March 7, 2005
I had the occasion to walk into a store some time ago. I figured I'd just go in and browse and enjoy myself because, once in a while, I like to explore. I was in a relatively good mood that day; feeling cheerful and pretty good about things in general. But, it might have been better if I had skipped this particular store. Coming out, I was somber and withdrawn and feeling that I had not amounted to much, and that there was so much more to do, and so little time, and that I was probably inadequate to the task, anyway. A humorist would tell you, here, that the store must have been Victoria's Secret; all its lace and fineries could make any man feel inadequate to the task. But it was much worse than that. It was a store that specialized in mirrors.
There were mirrors of every size, shape, and description. They were beveled, frosted, leaded, etched, engraved, octagonal, square, circular, rectangular, and even triangular. They were un-bordered, or framed in everything imaginable, from plain oak to mother of pearl and gold filigree. There were three-sided vanity mirrors that made the same reflected image recede into infinity. There were full length mirrors and miniatures. There were concave and convex mirrors and magnifying mirrors and even a mirrored chandelier.
It sounds like a fascinating store, doesn't it? Its walls were an old crème color lifting to a high ceiling finished in raised copper sheeting. Skylights filled the room with a natural light that brought a sparkle and clarity to everything. The polished floors were old and darkened wood, joined by wooden pegs and laid down in long strips that invited you to walk their length, and they creaked when you walked on them. It was quiet inside, still and cool despite the summer's heat outside, and there was no one there; I was alone.
There is something beautiful about a fine mirror that begs you to look into it, that draws you by its shape and ornament and clarity to look within. The really good ones, the ones made by master craftsmen, are without blemish or ripple and are crystal clear. They seem to hold color and shape so perfectly that you know you could just reach in and touch, or even walk in and breathe the air on the other side, like Alice through the looking glass. It was in front of one of these fine mirrors that I found myself standing, lost in the workmanship that drew me to it, drawn in by the lines and depth within. As I looked, my eyes caught the reflection of my own eyes and, for a moment, I looked at a stranger. It was as if I had never seen this person before me. In French, deja vu is the familiar feeling you get in a new situation that you have encountered this 'something' before. Its opposite feeling is called jamais vu; a feeling of total otherness where nothing is familiar, all is unrecognizable and unknown, and even your sense of self is lost.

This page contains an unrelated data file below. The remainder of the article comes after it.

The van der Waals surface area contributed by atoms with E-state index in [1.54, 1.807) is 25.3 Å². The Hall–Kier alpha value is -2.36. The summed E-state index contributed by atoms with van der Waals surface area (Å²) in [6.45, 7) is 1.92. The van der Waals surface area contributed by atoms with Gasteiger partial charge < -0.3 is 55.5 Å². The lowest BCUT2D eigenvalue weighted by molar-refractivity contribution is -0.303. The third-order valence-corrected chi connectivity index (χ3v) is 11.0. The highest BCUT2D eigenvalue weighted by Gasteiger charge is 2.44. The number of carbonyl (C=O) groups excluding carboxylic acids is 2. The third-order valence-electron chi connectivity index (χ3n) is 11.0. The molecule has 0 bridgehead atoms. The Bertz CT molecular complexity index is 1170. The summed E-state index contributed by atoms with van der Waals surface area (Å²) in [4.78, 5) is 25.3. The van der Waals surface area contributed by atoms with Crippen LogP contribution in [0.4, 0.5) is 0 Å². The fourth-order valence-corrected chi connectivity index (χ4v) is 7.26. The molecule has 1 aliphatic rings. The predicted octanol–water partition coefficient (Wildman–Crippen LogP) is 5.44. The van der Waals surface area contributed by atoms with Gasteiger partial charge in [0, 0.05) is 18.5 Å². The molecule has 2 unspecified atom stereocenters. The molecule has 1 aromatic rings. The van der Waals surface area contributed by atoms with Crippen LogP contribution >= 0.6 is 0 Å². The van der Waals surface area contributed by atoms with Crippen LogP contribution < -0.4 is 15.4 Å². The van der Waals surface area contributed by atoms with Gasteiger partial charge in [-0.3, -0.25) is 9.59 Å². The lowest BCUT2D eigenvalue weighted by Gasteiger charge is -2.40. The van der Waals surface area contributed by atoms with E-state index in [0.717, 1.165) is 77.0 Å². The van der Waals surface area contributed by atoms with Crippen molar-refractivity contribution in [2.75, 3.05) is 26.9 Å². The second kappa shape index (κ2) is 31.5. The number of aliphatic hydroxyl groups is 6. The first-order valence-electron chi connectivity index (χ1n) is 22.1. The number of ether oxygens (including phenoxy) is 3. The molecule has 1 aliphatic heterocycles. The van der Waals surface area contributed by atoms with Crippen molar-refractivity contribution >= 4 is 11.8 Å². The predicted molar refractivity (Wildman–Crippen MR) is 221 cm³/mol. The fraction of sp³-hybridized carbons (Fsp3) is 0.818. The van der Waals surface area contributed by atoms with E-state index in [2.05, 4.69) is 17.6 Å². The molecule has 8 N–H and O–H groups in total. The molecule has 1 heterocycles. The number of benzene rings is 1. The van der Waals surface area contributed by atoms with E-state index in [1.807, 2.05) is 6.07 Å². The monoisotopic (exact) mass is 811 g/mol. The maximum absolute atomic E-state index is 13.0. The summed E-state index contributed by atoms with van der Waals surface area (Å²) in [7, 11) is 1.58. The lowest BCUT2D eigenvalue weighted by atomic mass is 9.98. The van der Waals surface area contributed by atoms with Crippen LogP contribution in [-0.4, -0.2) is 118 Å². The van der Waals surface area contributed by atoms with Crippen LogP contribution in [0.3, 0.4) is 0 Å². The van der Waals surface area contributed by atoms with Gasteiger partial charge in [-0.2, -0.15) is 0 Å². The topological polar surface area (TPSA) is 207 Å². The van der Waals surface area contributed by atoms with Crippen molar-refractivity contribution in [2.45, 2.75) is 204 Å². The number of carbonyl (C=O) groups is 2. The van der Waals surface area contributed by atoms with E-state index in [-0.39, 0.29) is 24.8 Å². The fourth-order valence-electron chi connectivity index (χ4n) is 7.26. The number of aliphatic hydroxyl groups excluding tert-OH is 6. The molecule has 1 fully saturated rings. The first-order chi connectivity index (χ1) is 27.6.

This is a powerful experience; for one timeless moment the world is unknown and new, objects have form but no names; there is no association of what's before you with any memories; there are no memories at all! And so it was with this stranger in the mirror. It was as though I was seeing myself with all illusion stripped away, wearing none of the self talk and innermost thoughts we wrap around ourselves like borrowed clothing to change our appearance to ourselves. It was the ultimate first impression of the self. And in that moment, suspended in jamais vu, I saw the things I was and lacked; I saw the failures and the hopes written on that stranger's face. And then, in a blink, I was back and that was my reflection again. I was rattled by what I had seen and not seen in that image of my self, and the mirrors watched me leave the store in a hurry.
I don't know if it was some magic built in by that master craftsman that gave me that unique experience. I can tell you that there is no way I could ever go back and buy that particular mirror; it is not easy to look into a mirror and find out that you are not the fairest of them all, or even close to it.
But, fairy tales aside, the point of sharing this story has been to remind us that the practice of Masonry is not magic; the inner work of Masonry is much like looking into a fine mirror, one made by a master craftsman. When we look, really look, within ourselves through Masonry's designs, we may sometimes see ourselves as we really are, and we may also see who we might become, if only we are honest with ourselves. Masonry tells us to go into that store within and walk the creaking floorboards, to peer deeply into the mirrors of the self, and to be ready for what looks back at us. Masonry tells us to cast off those borrowed clothes and applied self beliefs; it is the internal and not the external qualifications which recommend a man to be made a Mason.
So, my Brothers, at your next encounter with a mirror, take a moment. Close your eyes, clear your mind, and then look into the eyes of the man looking into the mirror. Look hard for Truth, but look in with Brotherly Love. You might be surprised by what you see.
Br. Stephen C. Harrington